Then there are the people who push away the feeling to a point where it hits you ten times harder and they do not know how to react or move on from it. This too comes with accepting that we exist therefore we suffer. Whether it is the loss of a pet, not being accepted into your dream school, or losing your first love. These are things that every single human being experiences in their lifetime and sometimes thinking of it that way can bring a sort of comfort. But, as humans, we tend to feel invincible or “that won’t ever happen to me”; false! It will happen to us all and if we study these ideas and better understand them, when that moment comes, we will better handle our emotions and situations because we have already accepted this is a part of existing as a human being. Do not avoid suffering; explore it.
The third mark of existence is ‘not self’. This Buddhist teaching asks you to explore the reality of objects and ourselves in depth. Nothing exists alone; everything is dependent of something. In other words, humans, for example, are made up of trillions of cells that are constantly changing and evolving through time. We are different processes not a static object in time. This is important because we constantly label and/or stereotype people/things. We create an unrealistic expectation of people/things. Once you start realizing that, once again, we are impermanent and constantly evolving, we become more responsive rather than reactive.
When you start exploring this idea, you begin to accept that change is normal rather than an unexpected surprise and the impermanence of others becomes more of a reality to you. You soon realize that everything is dependent of something along with the processes at work. This does not necessarily mean that you do not have a ‘self.’ What Buddha is trying to teach you is that your body, emotions, and thoughts are not your ‘self’ because they are constantly evolving and changing with time. You may have been known to be one way during high school: quiet or timid, but then your senior year of high school you are SGA President standing in front of large crowds giving speeches. That’s what the Buddha wants to prove to you: you are constant change.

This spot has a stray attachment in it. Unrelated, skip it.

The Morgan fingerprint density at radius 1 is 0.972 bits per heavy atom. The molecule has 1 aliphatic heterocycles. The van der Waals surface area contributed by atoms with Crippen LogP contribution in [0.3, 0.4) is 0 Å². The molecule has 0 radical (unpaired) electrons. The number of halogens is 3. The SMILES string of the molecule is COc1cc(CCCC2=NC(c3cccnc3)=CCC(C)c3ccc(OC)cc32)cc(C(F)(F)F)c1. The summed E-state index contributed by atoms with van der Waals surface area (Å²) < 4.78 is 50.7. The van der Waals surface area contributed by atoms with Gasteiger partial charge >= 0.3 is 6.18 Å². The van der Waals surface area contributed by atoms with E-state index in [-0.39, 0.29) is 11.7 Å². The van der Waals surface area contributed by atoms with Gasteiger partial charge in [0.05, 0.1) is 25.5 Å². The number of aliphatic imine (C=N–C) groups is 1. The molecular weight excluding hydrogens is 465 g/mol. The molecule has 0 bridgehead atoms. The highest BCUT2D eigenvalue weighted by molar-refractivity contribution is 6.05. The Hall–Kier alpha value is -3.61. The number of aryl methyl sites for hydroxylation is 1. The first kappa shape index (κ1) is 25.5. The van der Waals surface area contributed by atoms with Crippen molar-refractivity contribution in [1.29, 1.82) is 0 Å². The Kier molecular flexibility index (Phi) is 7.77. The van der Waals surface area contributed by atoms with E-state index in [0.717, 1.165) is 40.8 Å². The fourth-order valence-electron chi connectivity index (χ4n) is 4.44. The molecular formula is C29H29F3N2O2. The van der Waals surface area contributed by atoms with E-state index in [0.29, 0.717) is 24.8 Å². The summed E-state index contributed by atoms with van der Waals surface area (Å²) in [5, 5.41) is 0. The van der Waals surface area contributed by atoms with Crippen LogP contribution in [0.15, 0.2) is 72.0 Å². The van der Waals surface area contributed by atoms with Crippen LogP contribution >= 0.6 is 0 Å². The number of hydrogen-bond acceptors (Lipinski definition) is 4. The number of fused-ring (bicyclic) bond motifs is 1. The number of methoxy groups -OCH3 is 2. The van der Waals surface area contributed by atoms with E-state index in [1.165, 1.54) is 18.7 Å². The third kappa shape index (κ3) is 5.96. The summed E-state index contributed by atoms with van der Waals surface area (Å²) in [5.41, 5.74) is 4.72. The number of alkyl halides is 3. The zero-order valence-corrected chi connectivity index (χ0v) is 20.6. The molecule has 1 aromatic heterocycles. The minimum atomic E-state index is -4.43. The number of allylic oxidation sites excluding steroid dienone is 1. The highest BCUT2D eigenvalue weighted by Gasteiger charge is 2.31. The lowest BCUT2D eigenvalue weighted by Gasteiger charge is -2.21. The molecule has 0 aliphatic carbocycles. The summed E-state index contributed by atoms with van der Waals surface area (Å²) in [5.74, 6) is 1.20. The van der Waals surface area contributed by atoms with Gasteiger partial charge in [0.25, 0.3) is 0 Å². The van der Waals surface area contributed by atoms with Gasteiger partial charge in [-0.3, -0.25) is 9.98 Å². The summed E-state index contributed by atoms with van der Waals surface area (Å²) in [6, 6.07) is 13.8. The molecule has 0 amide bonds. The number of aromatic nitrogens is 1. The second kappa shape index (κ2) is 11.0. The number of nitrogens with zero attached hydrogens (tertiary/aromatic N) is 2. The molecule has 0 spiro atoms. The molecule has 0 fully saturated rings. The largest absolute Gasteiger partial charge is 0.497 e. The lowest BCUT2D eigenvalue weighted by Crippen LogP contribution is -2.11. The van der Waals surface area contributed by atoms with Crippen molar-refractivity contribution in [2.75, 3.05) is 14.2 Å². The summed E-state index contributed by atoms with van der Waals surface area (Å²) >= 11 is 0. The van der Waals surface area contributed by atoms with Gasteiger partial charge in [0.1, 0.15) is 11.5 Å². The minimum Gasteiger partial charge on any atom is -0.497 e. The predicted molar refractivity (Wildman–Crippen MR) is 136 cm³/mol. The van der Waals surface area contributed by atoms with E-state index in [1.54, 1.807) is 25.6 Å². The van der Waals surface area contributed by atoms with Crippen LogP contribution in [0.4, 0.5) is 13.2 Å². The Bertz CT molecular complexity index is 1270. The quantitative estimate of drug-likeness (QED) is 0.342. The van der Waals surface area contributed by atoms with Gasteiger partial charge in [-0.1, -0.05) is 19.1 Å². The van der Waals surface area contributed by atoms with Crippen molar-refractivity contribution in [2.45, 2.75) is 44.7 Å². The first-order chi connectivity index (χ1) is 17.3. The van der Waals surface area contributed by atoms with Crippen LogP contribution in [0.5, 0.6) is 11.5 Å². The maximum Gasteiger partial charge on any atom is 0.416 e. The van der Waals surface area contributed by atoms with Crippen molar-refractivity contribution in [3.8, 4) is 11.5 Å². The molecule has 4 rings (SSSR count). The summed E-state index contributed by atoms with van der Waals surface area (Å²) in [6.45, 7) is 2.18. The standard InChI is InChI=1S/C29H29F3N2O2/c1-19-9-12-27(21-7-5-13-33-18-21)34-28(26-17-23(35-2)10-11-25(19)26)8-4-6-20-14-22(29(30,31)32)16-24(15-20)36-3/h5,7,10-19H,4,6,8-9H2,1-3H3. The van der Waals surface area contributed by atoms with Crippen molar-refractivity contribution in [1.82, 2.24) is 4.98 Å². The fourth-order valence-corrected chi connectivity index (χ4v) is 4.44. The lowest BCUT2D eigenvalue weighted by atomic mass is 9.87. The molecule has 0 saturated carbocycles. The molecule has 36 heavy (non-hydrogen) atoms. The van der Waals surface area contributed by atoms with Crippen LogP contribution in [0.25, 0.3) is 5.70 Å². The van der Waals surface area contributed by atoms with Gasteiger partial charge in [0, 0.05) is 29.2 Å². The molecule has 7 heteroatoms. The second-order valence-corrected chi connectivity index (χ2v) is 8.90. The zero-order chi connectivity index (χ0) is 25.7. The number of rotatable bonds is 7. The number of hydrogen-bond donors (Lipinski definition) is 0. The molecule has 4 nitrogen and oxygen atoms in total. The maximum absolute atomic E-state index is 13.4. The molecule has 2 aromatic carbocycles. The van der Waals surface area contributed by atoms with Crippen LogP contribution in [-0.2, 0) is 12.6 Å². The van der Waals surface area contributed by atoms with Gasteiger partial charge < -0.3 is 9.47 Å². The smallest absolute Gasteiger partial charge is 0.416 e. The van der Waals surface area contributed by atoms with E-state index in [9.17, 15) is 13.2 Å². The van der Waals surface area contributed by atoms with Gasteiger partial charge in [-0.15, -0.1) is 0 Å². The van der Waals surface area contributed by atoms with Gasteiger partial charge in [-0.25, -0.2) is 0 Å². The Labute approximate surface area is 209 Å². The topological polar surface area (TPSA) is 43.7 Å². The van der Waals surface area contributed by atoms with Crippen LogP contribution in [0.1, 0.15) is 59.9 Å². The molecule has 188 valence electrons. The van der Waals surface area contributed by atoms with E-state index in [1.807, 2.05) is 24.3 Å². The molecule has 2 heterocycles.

The first two signs are straightforward and self-evident while the ‘not self’ can be confusing and overwhelming. As one learns more about Buddhism, you begin to realize that the Buddha does not want you to develop into a better or kinder “I”. Instead it wants you to let go of the idea of “I” altogether. Once you follow the practice and let go of the idea of “I”, you are suppose to find joy in life and you are not fearful of what might go wrong. Instead you will fully enjoy life for what it is which is what the heart yearns for anyway. The “I” is the only thing that seeks fame or being well liked; for the heart does not care for either of those things. That is why we have a hard time truly applying this into our lives. Now a days with social media, people want the most ‘likes’ or ‘retweets’ but the reality is, that does not fulfill you in anyway, no matter how much the ‘I’ wants you to believe it does.
In a scientific perspective, neuroscience proves that the brain does not have a central driver. In other words, there isn’t a ‘you’ in the brain looking out into the world. Rather, the brain gives rise to thoughts, feelings, emotions, reactions, etc. that create the feeling of a self. Once you realize how this process works, you no longer hold onto an idea of yourself and realize it is just an image we have that is also subject to change and impermanence.
The Three Marks of Existence are important in Buddhism because it reveals the true self. We see that nothing is permanent, suffering comes with existing, and nothing exists without dependencies. If you further study and observes these thoughts, you open your mind to a new way of living and accepting things in life that may be more difficult for others who are not familiar with these thoughts. The impermanence of things will teach you that everything in life is constantly evolving and changing. Whether it is a relationship, a job, a country, or yourself. This will help you accept things for what they are and accept that nothing is permanent in this life.